Ever need to settle a bet on how to say Hyundai correctly? In this video, we work through a few of the tougher-to-pronounce automaker and car names.
FCA reaches a tentative agreement with the UAW, Honda reveals the all-new 2016 Civic, and the Frankfurt Motor Show dazzles us again. Autoblog senior editor Greg Migliore reports on the Weekly Recap edition of Autoblog Minute.
Bentley and Rolls-Royce both introduce new luxury vehicles while Toyota reveals the 2016 Prius. Autoblog senior editor Greg Migliore reports on the Weekly Recap edition of Autoblog Minute.
Rolls-Royce unveils its newest vehicle in grand modern fashion. Autoblog's Eddie Sabatini reports on this edition of Autoblog Minute, with an interview with head of communications for Rolls-Royce, Gerry Spahn.
Featuring a three-stage pearlescent paintjob that is shined by hand for 12 hours and an interior crafted from hand-woven and embroidered silk, the Rolls-Royce Phantom Extended Wheelbase Serenity might be the most opulent car ever made.
Jay Leno takes viewers on a tour of over a dozen projects currently happening in his garage in this video. The work spans the breadth of the automotive hobby, including a restoration of a 1969 Lamborghini Espada, a Ford Bronco waiting for a Coyote V8, several Panhards in various states of repair and a freshly completed Brough Superior motorcycle waiting for a ride.
Between Las Vegas and the emirates of the Persian Gulf, we're sure there are Rolls-Royces to be found in the desert all the time. And we don't doubt that, given those locations, one gets torched every so often. There'd probably even be someone in a tuxedo or evening gown running for cover when it happens, too. The thing is that we're seldom if ever there to watch it go down, much less capture it in stunning high-definition, frame-by-frame video when it does.
Rolls-Royce Director of Global Communications Richard Carter tells me that his storied employer is "a company that does not chase volume." In a perfect world, mused Carter, the carmaker would sell "one less" of its ultra-luxury vehicles than the fast-expanding world market demands.
The Rolls-Royce Wraith would not be our first choice for hooning. Sure, it's god 624 horsepower channeled to the rear wheels, but it's an automatic, it costs the better part of $300,000 and it's laden with more leather, wood and carpeting than Harrod's. Leave it to Tax the Rich to toss it around then.
Rolls-Royce prides itself on exemplifying the pinnacle of automotive elegance. The brand is synonymous with quality and luxury. However, in the end even a Rolls is still just a car, and if you don't keep it up, it's bound to fail. That deterioration can be seriously fun to watch, though.
Downsizing is a relative term – especially when it comes to a Rolls-Royce. But that's just what the British luxury automaker did with the release of the Ghost in 2010. Sure, it's over seventeen and a half feet long (over eighteen in Extended Wheelbase form), but that's still shorter than the 19 feet the standard Phantom stretches, and that much shorter than the twenty-foot-long Phantom EWB.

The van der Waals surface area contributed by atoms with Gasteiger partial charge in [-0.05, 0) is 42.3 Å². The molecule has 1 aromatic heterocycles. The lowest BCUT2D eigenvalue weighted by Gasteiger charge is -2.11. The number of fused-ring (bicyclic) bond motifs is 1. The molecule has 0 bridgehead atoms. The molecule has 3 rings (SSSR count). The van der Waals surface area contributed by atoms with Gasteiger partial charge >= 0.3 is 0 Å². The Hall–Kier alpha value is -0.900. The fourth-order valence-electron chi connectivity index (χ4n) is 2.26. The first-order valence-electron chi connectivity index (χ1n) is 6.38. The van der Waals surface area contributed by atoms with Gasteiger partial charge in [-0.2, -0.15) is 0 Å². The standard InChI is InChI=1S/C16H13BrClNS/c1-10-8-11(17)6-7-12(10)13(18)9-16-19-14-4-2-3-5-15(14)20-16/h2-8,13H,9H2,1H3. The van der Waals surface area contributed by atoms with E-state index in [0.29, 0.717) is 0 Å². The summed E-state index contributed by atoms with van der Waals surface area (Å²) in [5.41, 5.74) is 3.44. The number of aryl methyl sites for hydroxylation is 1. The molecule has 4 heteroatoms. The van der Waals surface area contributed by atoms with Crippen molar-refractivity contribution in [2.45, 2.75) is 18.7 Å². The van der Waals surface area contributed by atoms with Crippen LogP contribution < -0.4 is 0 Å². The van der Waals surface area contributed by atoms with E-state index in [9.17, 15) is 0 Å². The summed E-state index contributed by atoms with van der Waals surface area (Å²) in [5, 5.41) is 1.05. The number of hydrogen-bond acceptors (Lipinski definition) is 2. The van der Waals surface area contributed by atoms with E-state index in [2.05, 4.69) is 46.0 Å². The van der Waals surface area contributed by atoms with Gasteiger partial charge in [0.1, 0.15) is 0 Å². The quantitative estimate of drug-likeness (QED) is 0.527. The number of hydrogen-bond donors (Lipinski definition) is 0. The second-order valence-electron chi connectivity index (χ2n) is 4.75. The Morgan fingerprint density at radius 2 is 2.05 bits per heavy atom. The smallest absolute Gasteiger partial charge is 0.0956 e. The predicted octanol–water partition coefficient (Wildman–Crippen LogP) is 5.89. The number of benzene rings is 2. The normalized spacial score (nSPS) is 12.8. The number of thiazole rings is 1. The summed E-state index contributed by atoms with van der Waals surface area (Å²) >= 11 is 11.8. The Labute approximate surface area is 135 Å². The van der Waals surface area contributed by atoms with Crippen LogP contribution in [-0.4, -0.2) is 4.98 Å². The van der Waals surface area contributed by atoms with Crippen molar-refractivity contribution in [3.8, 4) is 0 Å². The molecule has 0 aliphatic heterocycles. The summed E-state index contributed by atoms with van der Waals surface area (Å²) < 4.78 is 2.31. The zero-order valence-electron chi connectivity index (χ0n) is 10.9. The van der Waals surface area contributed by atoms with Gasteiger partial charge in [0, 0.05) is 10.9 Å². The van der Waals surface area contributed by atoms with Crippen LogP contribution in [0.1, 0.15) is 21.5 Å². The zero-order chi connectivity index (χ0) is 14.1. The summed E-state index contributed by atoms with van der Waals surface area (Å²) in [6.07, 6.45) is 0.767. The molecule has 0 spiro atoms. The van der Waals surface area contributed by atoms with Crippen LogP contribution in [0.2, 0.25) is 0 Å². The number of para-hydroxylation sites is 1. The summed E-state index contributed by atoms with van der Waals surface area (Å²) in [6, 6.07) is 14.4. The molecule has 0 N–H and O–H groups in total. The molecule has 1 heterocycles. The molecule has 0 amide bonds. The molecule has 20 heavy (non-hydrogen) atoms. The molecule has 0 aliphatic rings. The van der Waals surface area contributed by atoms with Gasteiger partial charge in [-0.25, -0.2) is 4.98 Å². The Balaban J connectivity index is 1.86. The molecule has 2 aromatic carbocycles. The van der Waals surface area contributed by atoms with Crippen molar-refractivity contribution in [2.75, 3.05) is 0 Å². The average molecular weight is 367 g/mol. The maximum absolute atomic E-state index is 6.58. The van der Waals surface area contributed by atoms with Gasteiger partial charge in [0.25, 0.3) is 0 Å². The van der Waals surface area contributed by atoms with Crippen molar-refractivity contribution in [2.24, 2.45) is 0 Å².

YouTuber and car-fan extraordinaire Shmee probably had very little trouble tracking down the Top Gear film crew recently, as the group was putting together an episode that could accurately be described as "excessive." With its flag-waving (literally) Best of British theme, the TG guys gathered a jaw-dropping array of British cars, and parked them all right in front of Buckingham Palace to make extra sure that the point was driven home.
XCAR has taken a look at what could very well be one of the most quintessential British cars ever built: the 1973 Rolls-Royce Corniche. The question at hand is whether or not expensive luxury items like artisan foods, designer clothing and yes, high-end automobiles are worth their monetary cost. Do they bring some undefined additional value to the table over their low-buck counterparts, or are they simply an excellent way to part a fool from his dollar bills? While the video below can't comment
It's not often that we get to talk about a new Rolls-Royce, what with the fact that the company's current model line is basically made up of two vehicles. But that all changes here at the 2013 Geneva Motor Show, with the introduction of what might be the most emotional Roller of modern times, the Wraith.
Those of you that took our tip and tuned in for last night's Academy Awards may have caught the latest iteration of the famous Grey Poupon commercials, featuring a pair of Rolls-Royce sedans and their condiment-loving stewards. The update to the 1981 commercial was only shown in part on television, however, as the mustard company directed viewers to its website to see the entirety of the Lost Footage spot. Of course if you didn't bother then, you can just scroll down to see the full-length two-m
Grey Poupon mustard will revive the concept behind its famous Pardon Me commercials with a new ad that will air only once on television during this Sunday's broadcast of the Academy Awards.